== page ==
A new study compares the water usage of various fuels, and shows room for improvement for alternative fuels.
Even as electric vehicles gain in popularity, we're told again and again that internal combustion engines aren't going away. While that may be true, it would still be nice to kick our addiction to gasoline. Pollution, international turmoil and energy insecurity are getting a bit tiresome. It's good news, then that Navigant Research is predicting a decline in the amount of gasoline we use.
Alliance AutoGas has announced the installation of its 600th autogas (a.k.a. propane) refueling station in the US this month. That's about 21 percent of the 2,842 total propane autogas stations now in the US, according to US Department of Energy data. The Alliance AutoGas industry organization says that it signifies the important role propane autogas is playing in making clean transportation fueling more widely available for US fleets.
Whoever wins the presidential race will likely be pleased to hear this news: farmers (at least soybean farmers) are getting into biodiesel. Soybean farmers, through their checkoff program, are supporting the National Tractor Pullers Association spreading the word about biodiesel among tractor pulling fans. It will be showcased by NTPA allowing the use of 100 percent biodiesel in all diesel pulling competition classes starting next season.
As corporate fleets across the globe have slowly transformed into a paradise for green cars, finding a company that hasn't revamped at least a portion of its vehicles over to greener technology is becoming harder and harder. Though AT&T would not be considered pioneers in the drive towards greener fleets, the company's recent commitment to cleaner vehicles shows that it's dedicated to cleaning up its act fast.
It may sound a bit like something from a Dr. Seuss book, but it seems "green gasoline" is indeed on its way to a pump near you. Terrabon, a Texas-based company specializing in biofuels, reports its alternative fuel is completely compatible with gasoline and can be produced using nearly any kind of organic material, including sewer sludge.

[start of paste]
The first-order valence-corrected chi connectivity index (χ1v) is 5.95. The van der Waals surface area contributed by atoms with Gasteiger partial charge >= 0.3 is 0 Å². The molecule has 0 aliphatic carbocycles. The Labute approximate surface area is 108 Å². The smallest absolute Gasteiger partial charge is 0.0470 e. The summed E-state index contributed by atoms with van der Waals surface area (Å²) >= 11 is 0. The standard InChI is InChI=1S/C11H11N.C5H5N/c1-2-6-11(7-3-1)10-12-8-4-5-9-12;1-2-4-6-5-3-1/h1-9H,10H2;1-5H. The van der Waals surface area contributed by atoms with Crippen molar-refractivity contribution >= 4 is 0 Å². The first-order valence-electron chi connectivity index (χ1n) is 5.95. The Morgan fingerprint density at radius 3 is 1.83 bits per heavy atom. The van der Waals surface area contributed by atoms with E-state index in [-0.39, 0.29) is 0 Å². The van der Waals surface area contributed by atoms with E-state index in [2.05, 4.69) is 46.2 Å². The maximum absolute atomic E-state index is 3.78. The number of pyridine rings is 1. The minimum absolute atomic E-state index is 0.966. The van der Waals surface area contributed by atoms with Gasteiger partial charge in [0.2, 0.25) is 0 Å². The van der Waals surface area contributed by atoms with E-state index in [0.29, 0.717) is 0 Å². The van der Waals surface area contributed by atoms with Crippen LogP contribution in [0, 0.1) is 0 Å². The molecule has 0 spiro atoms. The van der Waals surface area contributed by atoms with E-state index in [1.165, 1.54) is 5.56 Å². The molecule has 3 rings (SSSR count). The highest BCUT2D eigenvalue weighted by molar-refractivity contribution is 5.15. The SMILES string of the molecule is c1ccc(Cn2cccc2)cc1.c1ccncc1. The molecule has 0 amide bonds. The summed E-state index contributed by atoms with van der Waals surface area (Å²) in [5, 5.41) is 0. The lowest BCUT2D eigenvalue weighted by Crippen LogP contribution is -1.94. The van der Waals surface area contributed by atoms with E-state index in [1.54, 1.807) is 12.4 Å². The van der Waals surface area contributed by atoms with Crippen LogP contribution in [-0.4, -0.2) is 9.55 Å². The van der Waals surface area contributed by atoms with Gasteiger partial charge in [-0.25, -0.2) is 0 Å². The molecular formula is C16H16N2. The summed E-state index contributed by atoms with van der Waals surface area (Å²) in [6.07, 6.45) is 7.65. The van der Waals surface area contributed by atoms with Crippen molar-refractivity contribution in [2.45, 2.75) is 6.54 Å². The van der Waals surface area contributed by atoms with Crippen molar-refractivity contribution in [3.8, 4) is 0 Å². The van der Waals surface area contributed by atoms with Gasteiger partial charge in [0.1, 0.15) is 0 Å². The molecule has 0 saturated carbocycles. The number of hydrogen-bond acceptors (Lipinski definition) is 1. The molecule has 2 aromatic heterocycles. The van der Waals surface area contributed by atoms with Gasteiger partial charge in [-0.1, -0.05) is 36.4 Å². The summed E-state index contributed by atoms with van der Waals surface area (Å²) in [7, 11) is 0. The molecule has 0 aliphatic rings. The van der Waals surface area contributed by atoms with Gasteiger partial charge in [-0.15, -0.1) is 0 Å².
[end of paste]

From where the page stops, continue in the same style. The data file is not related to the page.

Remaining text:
These days, its not much easier to run a racing series than it is to run a car company. However, if there is any series boss who could be said to be in an "enviable" situation, it is Scott Atherton, CEO of the American Le Mans Series. Coming off its tenth anniversary in 2008, the series had its most successful season yet. However, the loss of Audi and Porsche as full time competitors certainly stings, although not to the same degree that Formula One is feeling right now. Even with manufacturers
A number of factors are conspiring to create a situation that recently would have been unthinkable: the United States as a supplier of gasoline to world markets. According to Booz & Company, those factors are the rise of biofuels in the West, the introduction of plug-in electric and other alternative fuel vehicles, and the growth of the really cheap car, like the Tata Nano.
Hydrogen has been touted as a viable fuel source for decades, and seemingly every day, some new or upcoming hydrogen-powered milestone is reached or discussed. However, in nearly every case, hydrogen is being touted as a standalone fuel source. But what about using pure hydrogen mixed with gasoline to increase fuel economy and reduce emissions?
digg_url = 'http://digg.com/environment/VIDEO_Top_Gear_looks_at_alternative_fuels_in_1990'; As difficult as it may be to believe, interest in alternative fuel vehicles actually pre-dates the launch of AutoblogGreen a little more than two years ago. Another fact that may be tough to swallow is that the BBC's Top Gear was not always the hour of silliness we see today with Clarkson, Hammond and May. In fact Top Gear's current format only began in 2002. Going back in time it had a more staid maga
Prince Charles is not new to the environmental debate. His blue, 38-year-old Aston Martin, however, has had nothing to do with being environmentally friendly. Until now. The car, a gift from the Queen on Charles' 21st birthday, has joined the growing fleet of cars that run on bioethanol, having been converted to run on surplus British wine.
At the Management Briefing Seminar in Traverse City on Friday Chrysler's Loren Beard made some remarks that would come as a surprise to those who think that the automakers are in the pocket of the oil companies. Beard is the Senior Manager of Energy Planning and Policy and he spoke about the five groups that are trying to stop alternative fuels.
In an interview with Whatcar?, Ford's global product development boss Richard Parry-Jones said car buyers need to embrace greener cars if global warming is to be overcome. In fact, Parry-Jones goes on to say it's the role of the consumer, not car manufacturers, to save the planet from polluting automobiles. Government incentives for eco-conscious car shoppers, not punishment of manufacturers, is the way to go, he said.
OPEC wants gas prices at the sweet spot which looks a little like this: "high enough to justify its investment in future production capacity but low enough to allow economic growth and deter a flood of alternative fuels," or roughly $2.25 a gallon, according to Fox News. Good business sense or a case of irritating exploitation?
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